Like Mary Barton, Ruth raised a lot of eyebrows in Victorian England as its title character is a “fallen woman.” But Gaskell’s point is not the seduction or Ruth’s “loose morals” but the circumstances that led to the affair, and the web of lies and deception that cover up her “fall”. The novel is a little uneven with some of the characters merely looking down their Victorian noses disapprovingly in a 2 demensional cartoon manner — Mrs. Benson– or accepting their fate with angelic grace — Ruth– while, fortunately others are more fleshed out and interesting — the kind Thurstons totally won my heart. [Can some one please make this novel into a movie so Peter Dinklage can play Rev. Thurston?]
North and South is the second of Gaskell’s “industrial novels.” It was better received than Mary Barton because it gave a more even-handed description of life in a mill town. In North and South Gaskell has the working poor (and — when a strike devastates the town — the sometimes NOT working poor) but she also gets into the head of the Mill Owner, Mr. Thornton. Between both camps is Margaret Hale who happens to be the daughter of a minister. North and South was serialized in Household Words before it was published as book.Her next book was far more personal. Elizabeth Gaskell met Charlotte Bronte in 1850 while in the Lake District. The two became close friends, writing frequently. They visited each other several times. After Charlotte’s death in 1855.
the Reverend Patrick Bronte, for himself and on behalf of Brontes’s husband Arthur Bell Nicholls, asked Gaskell to write her biography in response to gossip and speculation. The Life of Charlotte Bronte was published in 1857. Gaskell spent much time researching, gathering material, and reading the letters of the eldest Bronte sister, and while she had set out to write a biography, the first edition was seen as an artful weaving of fact and fiction. [The Literarure Network]
It was “a pioneering biography of one great Victorian woman novelist by another.” [Google Books]
In 1863 she was paid 1,000 pounds for her novel Sylvia’s Lovers. (Mary Barton had brought her only 100 pounds.) A tragic love story set against the Napoleonic Wars Sylvia’s Lovers is one of her least well known novels.
Wives and Daughters was also serialized (this time in Cornhill Magazine) before it came out as a novel. It was the last book Gaskell wrote before she died (She didn’t quite finish it, and it was left to Frederick Greenwood to finish it off.) Molly Gibson’s mother died when she was very young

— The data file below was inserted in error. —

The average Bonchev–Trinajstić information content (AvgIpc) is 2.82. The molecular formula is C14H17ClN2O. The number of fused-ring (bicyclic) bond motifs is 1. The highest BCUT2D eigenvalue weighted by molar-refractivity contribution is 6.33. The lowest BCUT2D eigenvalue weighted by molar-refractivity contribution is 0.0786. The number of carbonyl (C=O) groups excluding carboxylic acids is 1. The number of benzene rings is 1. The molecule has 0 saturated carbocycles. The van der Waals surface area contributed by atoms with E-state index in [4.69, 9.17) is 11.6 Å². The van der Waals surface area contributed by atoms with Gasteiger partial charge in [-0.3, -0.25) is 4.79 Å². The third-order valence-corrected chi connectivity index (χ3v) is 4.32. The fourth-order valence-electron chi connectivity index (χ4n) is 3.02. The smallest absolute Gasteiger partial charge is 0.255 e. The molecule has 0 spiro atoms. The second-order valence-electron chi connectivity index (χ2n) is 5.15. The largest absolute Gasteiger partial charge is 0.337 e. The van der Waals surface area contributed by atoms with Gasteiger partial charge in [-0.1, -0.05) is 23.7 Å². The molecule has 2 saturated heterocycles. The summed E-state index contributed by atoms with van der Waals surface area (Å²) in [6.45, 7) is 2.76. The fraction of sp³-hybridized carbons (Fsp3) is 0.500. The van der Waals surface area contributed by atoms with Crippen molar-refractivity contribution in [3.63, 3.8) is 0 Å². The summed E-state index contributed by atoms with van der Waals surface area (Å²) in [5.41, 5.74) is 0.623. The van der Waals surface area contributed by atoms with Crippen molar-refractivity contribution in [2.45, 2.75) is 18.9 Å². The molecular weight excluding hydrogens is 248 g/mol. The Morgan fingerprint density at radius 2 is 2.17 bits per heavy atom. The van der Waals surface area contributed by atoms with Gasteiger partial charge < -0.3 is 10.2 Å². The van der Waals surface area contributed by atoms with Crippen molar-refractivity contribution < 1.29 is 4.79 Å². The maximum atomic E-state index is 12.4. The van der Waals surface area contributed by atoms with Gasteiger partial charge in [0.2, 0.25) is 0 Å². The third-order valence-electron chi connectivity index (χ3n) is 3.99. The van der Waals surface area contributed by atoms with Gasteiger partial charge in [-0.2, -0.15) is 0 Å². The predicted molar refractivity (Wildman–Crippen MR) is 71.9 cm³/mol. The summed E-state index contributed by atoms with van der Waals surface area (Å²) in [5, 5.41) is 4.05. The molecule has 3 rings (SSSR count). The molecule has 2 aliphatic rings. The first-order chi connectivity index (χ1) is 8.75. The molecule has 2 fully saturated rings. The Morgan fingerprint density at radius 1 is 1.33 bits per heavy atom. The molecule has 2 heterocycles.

England is at war with France, and press-gangs wreak havoc by seizing young men for service. One of their victims is a whaling harpooner named Charley Kinraid, whose charm and vivacity have captured the heart of Sylvia Robson. But Sylvia’s devoted cousin, Philip Hepburn, hopes to marry her himself and, in order to win her, deliberately withholds crucial information—with devastating consequences. [Good Reads]
Wives and Daughters centers on the story of youthful Molly Gibson, brought up from childhood by her father. When he remarries, a new step-sister enters Molly’s quiet life – loveable, but worldly and troubling, Cynthia. The narrative traces the development of the two girls into womanhood within the gossiping and watchful society of Hollingford. [Good Reads]
Gaskell also wrote dozens of short stories, especially ghost stories that she published both in magazines and in collections.
Elizabeth Gaskell died unexpectantly of a heart attack on November 12, 1865.
Published works by Elizabeth Gaskell [Courtesy: The Titi Tudorancea Learning Center]
Mary Barton (1848)
North and South (1854–5)
Sylvia’s Lovers (1863)
Wives and Daughters: An Everyday Story (1865)
Novellas and collections
”The Moorland Cottage” (1850)
”Mr. Harrison’s Confessions (1851)
”The Old Nurse’s Story” (1852)
”Lizzie Leigh” (1855)
”My Lady Ludlow” (1859)
”Round the Sofa” (1859)
”Lois the Witch” (1861)
”A Dark Night’s Work” (1863)
”Cousin Phillis” (1864)
Short stories (partial)
Libbie Marsh’s Three Eras (1847)
Christmas Storms and Sunshine (1848)
The Squire’s Story (1853)
Half a Life-time Ago (1855)
An Accursed Race (1855)
The Poor Clare (1856)
“The Manchester Marriage” (1858), a chapter of A House to Let, co-written with Charles Dickens, Wilkie Collins, and Adelaide Anne Procter
The Haunted House (1859), co-written with Charles Dickens, Wilkie Collins, Adelaide Proctor, George Sala and Hesba Stretton.
The Half-brothers (1859)
The Grey Woman (1861)
The Life of Charlotte Brontë (1857)